It will be a long ride.

Rod Germaine
On the steps of his law school in Halifax (Nick Pearce photo, courtesy of Dalhousie University)

The Codger has done it. His crazy journey ended on August 7.

This is the blog of Rod Germaine’s bicycle ride across the continent in 2011. Accompanied by his good friend, Soe Naing, Rodger the Codger left North Vancouver on June 2nd. He did not stop until he got to Halifax where he attended his class reunion. It was the 40th anniversary reunion of the Dalhousie Law School class of ‘71.

Among other things, the ride was a fundraiser for the Just Aid Foundation: The total raised was close to $35,000. Germaine is genuinely grateful to all who donated so generously.

It is worth mentioning that none of the donated funds were used to pay expenses. Germaine paid for the ride with his own money. And the long succession of cheap motels and mostly mediocre meals cost some real money. He did not keep track but a member of his family did; the cumulative total was well over $8,000. Soe Naing was more frugal but he also spent a few thousand dollars of his own money by the time they got to Toronto. Covering the costs out of their pockets was consistent with the policy and practice of the Just Aid Foundation. It is maintained by volunteers; expenses are limited to accounting fees, a modest honourarium for the bookkeeper and the charges imposed by online service providers and credit card companies. Subject to these unavoidable costs, all funds raised by the Foundation are used to support the Mae Tao Clinic ( and the Back Pack Health Worker Team (

Germaine extends his thanks for all the support he received from friends and family, from new friends he made along the way, and from Burma activists in many towns he visited. Four individuals deserve very special thanks:

  -Soe Naing, without whose company and assistance he may not have made it to Toronto;
  -Bob Blair who cheered the team, carried the gear and guided the ride through Southern Alberta;
  -Murray Clemens, whose company and assistance through the Province of Quebec must have cost him a small fortune but was immensely appreciated because it was especially timely and great fun; and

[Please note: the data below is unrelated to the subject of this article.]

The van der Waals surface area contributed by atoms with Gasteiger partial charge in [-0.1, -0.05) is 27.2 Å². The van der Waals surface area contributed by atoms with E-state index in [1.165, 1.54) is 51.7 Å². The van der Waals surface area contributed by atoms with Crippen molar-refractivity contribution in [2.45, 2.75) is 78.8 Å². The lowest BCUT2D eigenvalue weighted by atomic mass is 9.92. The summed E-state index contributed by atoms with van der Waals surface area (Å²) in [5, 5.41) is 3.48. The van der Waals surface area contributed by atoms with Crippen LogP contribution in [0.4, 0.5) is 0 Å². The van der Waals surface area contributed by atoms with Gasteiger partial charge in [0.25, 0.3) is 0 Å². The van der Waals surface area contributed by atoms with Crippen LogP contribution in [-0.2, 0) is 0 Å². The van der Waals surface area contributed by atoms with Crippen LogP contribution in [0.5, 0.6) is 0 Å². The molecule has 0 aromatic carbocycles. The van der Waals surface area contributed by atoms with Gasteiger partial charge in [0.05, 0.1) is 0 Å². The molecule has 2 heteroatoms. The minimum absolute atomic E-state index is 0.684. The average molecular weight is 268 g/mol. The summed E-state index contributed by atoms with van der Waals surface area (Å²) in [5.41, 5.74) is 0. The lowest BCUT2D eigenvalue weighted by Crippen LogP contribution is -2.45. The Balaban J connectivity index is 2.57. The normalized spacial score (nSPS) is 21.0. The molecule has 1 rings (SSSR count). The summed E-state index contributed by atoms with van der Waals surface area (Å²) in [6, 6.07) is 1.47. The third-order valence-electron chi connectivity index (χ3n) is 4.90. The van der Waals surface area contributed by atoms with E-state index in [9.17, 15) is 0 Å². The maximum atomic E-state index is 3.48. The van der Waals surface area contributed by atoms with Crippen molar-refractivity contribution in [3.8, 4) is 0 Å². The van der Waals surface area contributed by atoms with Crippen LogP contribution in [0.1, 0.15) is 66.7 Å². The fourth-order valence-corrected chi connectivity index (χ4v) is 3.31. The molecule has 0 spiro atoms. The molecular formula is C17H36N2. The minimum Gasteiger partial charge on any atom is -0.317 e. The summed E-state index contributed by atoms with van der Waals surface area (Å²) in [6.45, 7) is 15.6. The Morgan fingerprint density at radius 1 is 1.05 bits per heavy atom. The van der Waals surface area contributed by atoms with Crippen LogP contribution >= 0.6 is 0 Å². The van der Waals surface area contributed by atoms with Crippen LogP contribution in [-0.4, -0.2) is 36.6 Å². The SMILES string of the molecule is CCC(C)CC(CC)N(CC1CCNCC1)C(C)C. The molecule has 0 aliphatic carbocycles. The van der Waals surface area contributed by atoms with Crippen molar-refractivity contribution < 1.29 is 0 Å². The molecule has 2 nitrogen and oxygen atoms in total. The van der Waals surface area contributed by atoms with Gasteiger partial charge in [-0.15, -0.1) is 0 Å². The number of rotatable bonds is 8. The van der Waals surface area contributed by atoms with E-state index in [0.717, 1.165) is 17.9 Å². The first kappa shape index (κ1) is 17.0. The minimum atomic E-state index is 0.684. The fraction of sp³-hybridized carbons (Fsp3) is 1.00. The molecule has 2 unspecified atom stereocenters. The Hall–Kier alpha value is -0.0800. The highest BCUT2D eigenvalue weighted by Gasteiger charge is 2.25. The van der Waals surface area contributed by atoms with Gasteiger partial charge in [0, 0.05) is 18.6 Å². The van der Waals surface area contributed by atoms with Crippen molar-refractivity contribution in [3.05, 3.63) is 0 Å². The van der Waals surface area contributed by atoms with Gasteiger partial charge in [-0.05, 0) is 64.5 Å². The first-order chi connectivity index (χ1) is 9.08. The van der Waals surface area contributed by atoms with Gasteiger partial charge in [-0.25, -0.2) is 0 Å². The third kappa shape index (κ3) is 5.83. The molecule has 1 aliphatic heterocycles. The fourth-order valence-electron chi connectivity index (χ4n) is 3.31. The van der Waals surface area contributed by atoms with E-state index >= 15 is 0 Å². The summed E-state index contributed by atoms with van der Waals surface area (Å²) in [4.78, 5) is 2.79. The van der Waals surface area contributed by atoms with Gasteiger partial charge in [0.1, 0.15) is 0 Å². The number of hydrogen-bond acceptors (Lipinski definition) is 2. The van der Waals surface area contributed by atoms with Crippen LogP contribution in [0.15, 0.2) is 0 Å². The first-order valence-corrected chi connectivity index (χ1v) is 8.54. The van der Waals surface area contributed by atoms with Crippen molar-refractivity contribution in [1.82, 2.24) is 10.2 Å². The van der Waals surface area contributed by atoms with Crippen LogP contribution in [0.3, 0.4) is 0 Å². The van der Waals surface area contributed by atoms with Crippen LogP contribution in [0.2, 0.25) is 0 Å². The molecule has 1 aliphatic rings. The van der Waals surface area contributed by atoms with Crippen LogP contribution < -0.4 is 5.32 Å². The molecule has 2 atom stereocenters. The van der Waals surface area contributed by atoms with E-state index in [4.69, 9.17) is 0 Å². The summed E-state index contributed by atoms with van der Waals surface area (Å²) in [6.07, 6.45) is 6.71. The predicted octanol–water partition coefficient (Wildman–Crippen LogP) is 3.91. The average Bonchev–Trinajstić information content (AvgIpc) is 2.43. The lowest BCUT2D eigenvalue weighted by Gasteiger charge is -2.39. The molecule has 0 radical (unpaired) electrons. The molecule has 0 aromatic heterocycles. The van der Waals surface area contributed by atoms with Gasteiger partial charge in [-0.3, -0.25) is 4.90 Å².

-last but most certainly not least, his angel Adeline, who transported his gear up the first big hills on the Hope Princeton so he could cycle on a light bike, and who worried constantly but patiently tolerated and even supported a project she considered completely crazy.

The daily blogs follow in reverse chronological order. The blog on the top was posted only recently and it is the last. Earlier blogs are accessible by clicking on “Older Posts” at the bottom of this page. You can contact Germaine at

Friday, July 8, 2011

Day thirty-two - Little Falls MN

[Day 32 was the 7th, posted a day late due to wifi issues in Little Falls.]

It shouldn't be necessary, but today I was reminded of the restorative force of a good night's sleep. Completely bagged last night when we got to Wadena, we were both in good form this morning. The ride to an early breakfast in Motley was most satisfactory. A functioning wifi persuaded us to stop after only 48 kms and permitted us to complete yesterday's blog, a partial draft of which had been preserved before the motel wifi broke down.

The planned destination was St. Cloud but we quit early. A mild headwind combined with 50 kms of bumpy shoulder will do that to you. The other factor was that St. Cloud was further away than we thought. Although the headwind was not strong, we didn't have the strength to tackle another 55 or so kms against it.

So we stopped at 91 kms and what, at 2:00 pm in Little Falls, were we to do? It was time for the round of golf we'd been talking about since Vancouver. The Little Falls Country Club was conveniently nearby and most accommodating when we found it: no collar required! We then experienced the wonderful opportunities which sometimes unfold on a golf course.

I was hacking around the Little Falls CC back nine and So Naing, concealing his mirth, was integrating the responsibilities of a caddy. We were approached by a local fellow who asked about our cycling trek. He came back a few minutes later to invite us to stay at his place near the course. He also called a reporter at the local newspaper and, yes, they were interested in our story. So I played the last three holes along side the Mississippi River with Ralph Ritchie, after which we went to the 19th hole where we met with Terry Lehrke of the Morrison County Record.

Perhaps I will be able to include a website address for Terry's story in a future blog. Little Falls was, in any event, a very friendly and supportive community. Ralph even insisted we have his only bananas in the morning.

Golfer and caddy: which is which? Nine-hole score: 49. Not bad for a rusty swing and rented clubs. Maybe it was the loafers.

With Ralph Ritchie, our new best friend in Little Falls MN. Ralph advised that Little Falls is the home of Charles Lindbergh, the first person to fly solo across the Atlantic Ocean.

When we said goodbye to Terry, she said she hoped all of the communities we visited would be as welcoming as Little Falls. A very pleasant thought but it is not going to happen. Little Falls was unusual and, besides, we don't have the time to golf every day.

Today: 91 kms. To date: 2,991 kms. Total per km pledges "earned" to date: $3,237.76.

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